The Wind Speaks Back

I can’t really account for why she’s come back, but surprisingly enough, she has. After a year and a half, and what seems like a million “nudges,” N. finally responded at the end of last week. I half-heartedly sent a PM of “hi there” on her FB page, knowing she wouldn’t respond, and then there she was. As if she’d never been gone. No explanations for the absence, or the reappearance (I wouldn’t ask for any), she’s just back. With that one “hi there,” we now have emailed several times, spoken over the phone with both the Woob and I, and are looking at our calendars for a visit each way.

All this makes me really, really happy. Really glad for my boy, and even for myself, as I had gotten to feeling like we were friends before. Maybe we are, but how would I know if we weren’t?

At the same time all of this makes me really, really nervous for us all, too. I’m afraid of fun and visits and familiarity being taken back again. Eighteen months from this side of it seems simply too long; the questions get too big, the silences are so loud. Ah, the risk of heartbreak…its a tough one.

I have heard other adoptive parents say they avoided openness, afraid that it would end and they’d be left holding their child’s heart in their hands. I’ve heard from first parents who’ve indicated the openness would be too hard, too painful to keep opening the wound and having to try to reheal after every contact. I don’t know that there’s any painless way to do adoption for anyone. I know I figure least in the whole equation by far. By its nature its just hard (understatement, I know) dealing with questions and separation and loss. But I do believe that this is worth the risk in the long run. Even if we don’t ever meet again, I think it has been worth it for Woob to know where he comes from, that they are “out there,” and that they love/d him. Right now it seems like we’re on the right track again to good things and I’m going to do whatever I can to keep that going for as long as I can. N. gets the task of taking responsibility for her own feelings and what she can and can’t do; what is or isn’t good for her, and while she’s letting us in, I’m going in. If she needs to back out again, she can (I just hope she warns us a bit first).

I believe its the right thing for us to pursue these relationships because Woob himself tells me in different ways all the time that his first family is on his mind. Here’s an example…hubby had a Montgomery Gentry cd in the car, and Woob kept wanting the song “something to be proud of” to be played each day on the way to school. I was getting pretty tired of that song! If you’re not familiar with it, here are the lyrics:

There’s a story that my daddy tells religiously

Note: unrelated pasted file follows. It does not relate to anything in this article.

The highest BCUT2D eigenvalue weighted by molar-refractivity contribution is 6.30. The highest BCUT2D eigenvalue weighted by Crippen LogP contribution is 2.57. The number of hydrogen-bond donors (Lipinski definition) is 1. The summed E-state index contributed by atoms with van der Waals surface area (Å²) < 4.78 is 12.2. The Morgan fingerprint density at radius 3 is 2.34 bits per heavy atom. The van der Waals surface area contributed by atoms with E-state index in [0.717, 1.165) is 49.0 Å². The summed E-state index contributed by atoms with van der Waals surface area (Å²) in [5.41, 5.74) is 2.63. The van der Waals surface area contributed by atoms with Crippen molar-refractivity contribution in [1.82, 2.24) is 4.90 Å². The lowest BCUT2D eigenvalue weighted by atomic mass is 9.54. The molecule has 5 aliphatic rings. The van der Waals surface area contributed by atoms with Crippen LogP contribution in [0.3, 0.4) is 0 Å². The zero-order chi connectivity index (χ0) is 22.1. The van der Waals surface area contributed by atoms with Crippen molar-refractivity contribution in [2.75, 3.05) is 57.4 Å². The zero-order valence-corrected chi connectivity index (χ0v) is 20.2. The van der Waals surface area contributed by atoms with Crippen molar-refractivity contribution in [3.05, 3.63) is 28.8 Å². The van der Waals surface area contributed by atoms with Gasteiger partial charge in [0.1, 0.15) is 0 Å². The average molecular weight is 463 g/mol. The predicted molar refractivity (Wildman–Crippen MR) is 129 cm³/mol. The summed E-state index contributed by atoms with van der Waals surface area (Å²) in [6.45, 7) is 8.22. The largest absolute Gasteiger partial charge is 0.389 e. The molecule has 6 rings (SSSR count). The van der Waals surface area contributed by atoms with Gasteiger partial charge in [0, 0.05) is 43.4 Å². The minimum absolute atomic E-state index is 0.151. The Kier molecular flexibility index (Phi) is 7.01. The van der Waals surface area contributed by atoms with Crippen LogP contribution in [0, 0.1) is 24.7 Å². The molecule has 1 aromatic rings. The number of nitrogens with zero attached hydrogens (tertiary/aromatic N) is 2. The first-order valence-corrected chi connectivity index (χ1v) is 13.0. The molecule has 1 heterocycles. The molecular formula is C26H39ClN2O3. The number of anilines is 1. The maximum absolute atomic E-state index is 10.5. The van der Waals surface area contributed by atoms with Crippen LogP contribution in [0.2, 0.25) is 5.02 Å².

Like clockwork every time he sees an opening

In a conversation about the way things used to be

Well I’d just roll my eyes and make a bee-line for the door

But I’d always wind up starry-eyed, cross-legged on the floor

Hanging on to every word

Man, the things I heard

It was harder times and longer days

Five miles to school, uphill both ways

We were cane switch raised, and dirt floor poor

‘Course that was back before the war

Yeah, your uncle and I made quite a pair

Flying F-15’s through hostile air

He went down but they missed me by a hair

He’d always stop right there and say…

That’s something to be proud of

That’s a life you can hang your hat on

That’s a chin held high as the tears fall down

A gut sucked in, a chest stuck out

Like a small town flag a-flyin’

Or a newborn baby cryin’

In the arms of the woman that you love

That’s something to be proud of

Son graduatin’ college, that was mama’s dream

But I was on my way to anywhere else when I turned 18

Cuz when you gotta fast car you think you’ve got everything

I learned quick those GTO’s don’t run on faith

I ended up broken down in some town north of L.A.

Working maximum hours for minimum wage

Well, I fell in love, next thing I know

The babies came, the car got sold

I sure do miss that old hot rod

But you sure save gas in them foreign jobs

Dad, I wonder if I ever let you down

If you’re ashamed how I turned out

Well, he lowered his voice, then he raised his brow

Said, lemme tell ya right now

That’s something to be proud of

That’s a life you can hang your hat on

You don’t need to make a million

Just be thankful to be workin’

If you’re doing what you’re able

And putting food there on the table

And providing for the family that you love

That’s something to be proud of

And if all you ever really do is the best you can

Well, you did it man

That’s something to be proud of

That’s a life you can hang your hat on

That’s a chin held high as the tears fall down

A gut sucked in, a chest stuck out

Like a small town flag a-flyin’

Or a newborn baby cryin’

In the arms of the woman that you love

That’s something to be proud of

That’s something to be proud of

Yeah, that’s something to be proud of

That’s something to be proud of

Now that’s something to be proud of

So I asked when one day, when I couldn’t listen another time, “what is it that you like so much about this song?”  He answered,  “When he talks about the newborn baby crying, it makes me remember my mom.”  And there it is.  His ears are always listening, his eyes are always looking for her in different ways that there’s no way I can always tune into.  Its important to him.  So its important to me.

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1 Comment

Filed under adoption, open adoption

One response to “The Wind Speaks Back

  1. Donna

    Beautifully written. I am the adoptive mother of two beautiful daughters now ages 29 and 23 both of whom are in open adoptions. I wouldn’t have it any other way.

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